I had to find a garden designer as well to make some changes to the garden area around the patio first so that we could get the final measurements for the canopy. As long as the canopy area is less than 20m2 you don’t need to get planning consent from the local council – mine is 19.95m2! I got Chris Dearsley from Kings Gardening Services to come and demolish the old retaining wall and fireplace so that it could all get started.
After the demolition, the roof got installed. Then Chris had to come back to build new retaining walls and add pavers to the slightly expanded area (it is amazing how much bigger the space looks just have corners added to the previously circular area). And then come back to add more retaining to make a much neater finish of the sloping space than I’d coped with for the last 25 years. Of course all of this was delayed multiple times by the awfully rainy winter we had.
Once that was done, Laura could come back to measure up for the blinds and the Wave Shade system. Of course by that stage I had decided that I really needed to have blinds on 3 sides as the rain came in a long way under the canopy area. This cost more than I had originally anticipated so I decided that I’d have to wait to get the outdoor furniture that I had had my eye on for the past 5+ years. But something kept telling me to go and check out the furniture anyway – and I discovered that the company were stopping importing this brand and were having a 25% discount sale on the remaining items. Thankfully they did have all the pieces that I wanted (one was the very last that they had) but I did have to purchase them then and there or miss out for forever.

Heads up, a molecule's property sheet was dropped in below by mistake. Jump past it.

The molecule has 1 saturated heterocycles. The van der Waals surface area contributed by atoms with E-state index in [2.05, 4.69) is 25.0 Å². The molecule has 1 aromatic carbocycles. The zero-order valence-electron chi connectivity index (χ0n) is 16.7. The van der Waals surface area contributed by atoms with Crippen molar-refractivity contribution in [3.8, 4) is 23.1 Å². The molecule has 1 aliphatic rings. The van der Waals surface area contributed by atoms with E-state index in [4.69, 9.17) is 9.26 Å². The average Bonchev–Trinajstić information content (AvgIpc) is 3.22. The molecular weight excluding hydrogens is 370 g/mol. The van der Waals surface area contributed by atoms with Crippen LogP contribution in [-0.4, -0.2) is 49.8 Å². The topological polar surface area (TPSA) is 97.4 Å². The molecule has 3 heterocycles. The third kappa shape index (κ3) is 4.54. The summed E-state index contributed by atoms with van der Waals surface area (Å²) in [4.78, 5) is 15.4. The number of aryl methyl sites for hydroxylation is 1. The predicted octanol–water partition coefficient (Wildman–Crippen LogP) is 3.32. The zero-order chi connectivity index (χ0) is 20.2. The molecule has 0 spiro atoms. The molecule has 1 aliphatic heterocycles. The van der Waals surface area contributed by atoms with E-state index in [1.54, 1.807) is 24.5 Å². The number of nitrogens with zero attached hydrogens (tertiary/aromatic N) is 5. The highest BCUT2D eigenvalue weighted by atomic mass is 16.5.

With furniture in place, cushions installed, and barbeque at the ready, I feel that I am very well set up for a Staycation at home this summer – relaxing and entertaining. But then of course I need to paint the trellis and do more planting …
Whilst I was at it, I decided to keep going with renovating the garden and providing more usable spaces but I’ll write about that in another post.